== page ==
Real-life couple John Krasinski and Emily Blunt make for a stellar onscreen couple as well.
It’s not easy to make an entire room full of movie fans scream in terror. But John Krasinski’s A Quiet Place did just that Friday, thrilling the SXSW crowd with impeccably crafted scares, surprisingly effective drama, and one hell of a satisfying ending.
By the time the credits rolled, my hands hurt from clenching them so tightly. I let out a long breath I didn’t know I’d been holding. And then I felt compelled to applaud, loudly, at what I’d just seen. Judging by the dazed looks on the faces of the critics around me, I wasn’t the only one. This is that kind of movie.
For the most part, A Quiet Place lives up to its title. Krasinski and Emily Blunt play the parents of a family living out their days in near-silent isolation, lest the slightest noise attract the monsters that have already demolished most of the rest of the human population.
The film’s genius is in the way it weaponizes that absence of sound. The quiet of A Quiet Place has nuances and textures – there’s a difference in the silence a father hears as his family tiptoes around an abandoned store, versus the silence his deaf daughter (Wonderstruck‘s Millicent Simmonds) hears when she’s in the same scenario.
When sound does intrude, it’s horribly jarring. My tension spiked with each crash or yell. When those noises attracted the monsters – which are so brutally efficient that they leave little more than a blood smear behind – that’s when the audience would start to scream.
Even more harmless, mundane noises take on an outsized significance. The roar of a waterfall starts to sound like comfort and liberation, because it’s loud enough that the monsters can’t hear over it. A song played on an iPod feels downright decadent, and almost unbearably loud. Dialogue starts to seem strange to our ears, after so many conversations executed via sign language. (The same applies, unfortunately, to the score, which feels unnecessary at best and overbearing at worst.)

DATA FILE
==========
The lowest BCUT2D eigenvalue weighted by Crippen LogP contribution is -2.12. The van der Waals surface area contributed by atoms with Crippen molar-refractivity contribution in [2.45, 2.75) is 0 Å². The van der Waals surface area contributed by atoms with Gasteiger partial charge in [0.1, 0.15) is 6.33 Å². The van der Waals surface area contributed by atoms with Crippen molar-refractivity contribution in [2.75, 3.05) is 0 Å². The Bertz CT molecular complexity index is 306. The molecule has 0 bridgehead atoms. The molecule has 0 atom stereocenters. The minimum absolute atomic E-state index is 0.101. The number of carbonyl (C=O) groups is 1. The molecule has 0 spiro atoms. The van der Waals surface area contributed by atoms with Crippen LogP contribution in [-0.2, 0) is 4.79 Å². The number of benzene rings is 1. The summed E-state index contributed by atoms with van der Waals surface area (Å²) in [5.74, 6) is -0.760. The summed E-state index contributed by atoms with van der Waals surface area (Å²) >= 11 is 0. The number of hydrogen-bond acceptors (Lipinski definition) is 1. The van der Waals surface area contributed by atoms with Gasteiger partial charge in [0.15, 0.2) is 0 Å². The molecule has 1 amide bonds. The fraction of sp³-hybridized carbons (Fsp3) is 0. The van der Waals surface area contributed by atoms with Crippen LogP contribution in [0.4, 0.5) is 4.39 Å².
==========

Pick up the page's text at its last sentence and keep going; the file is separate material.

All this tension puts us in the same mindset as the characters: They can never let their guard down, so we can’t either. Krasinski and his brilliant sound team even manage to turn our own bodies against us – I was acutely aware of my own gasps and signs, and frequently found myself covering my mouth so I wouldn’t yelp in shock.
Still, none of this would really matter if we weren’t at least a little invested in these characters’ fates, and here this cast does some of its most elegant work.
A Quiet Place doesn’t spend a whole lot of time dwelling on who these people are (if any of them have names, I don’t know what they are) but the actors capably convey their characters’ personalities in a few deftly sketched strokes. Blunt in particular shines, building an entire emotional arc out of an unguarded smile, a weary frown, a squaring of the shoulders.
In essence, A Quiet Place is a feature-length version of that scene in every horror movie where the protagonist creeps down a dark hallway toward an unknown threat, and we grit our teeth with a mixture of eagerness and dread.
Half the time, the payoff, when it comes, hardly seems worth the fuss. A Quiet Place is the all-too-rare movie where it does. This may not be the deepest or most ambitious horror movie in recent memory – there’s not much here beyond that brilliantly simple core concept. But as a delivery vehicle for sheer, visceral terror, it’s one of the most brutally effective.
Captive State review ambitious sci-fi thriller offers up uneven intrigue
“A jumble of themes and ideas jostle for space in an audacious, but often messy, film that takes a familiar alien invasion set-up and goes for broke
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Buried somewhere underneath the wreckage, theres a smart little sci-fi film pulsing at the centre of Captive State, a scrappy, unwieldy curio with plenty on its mind, coherence not necessarily included. Shot over two years ago and pushed around the release schedule, its a troubled project that feels troubled, with confused editing and clear structural issues clueing us in on its difficult journey to the screen. Its a frustrating experience but one that remains worthwhile because theres just enough of a glimmer of the film it could have been to make it worth watching the film it turned into instead.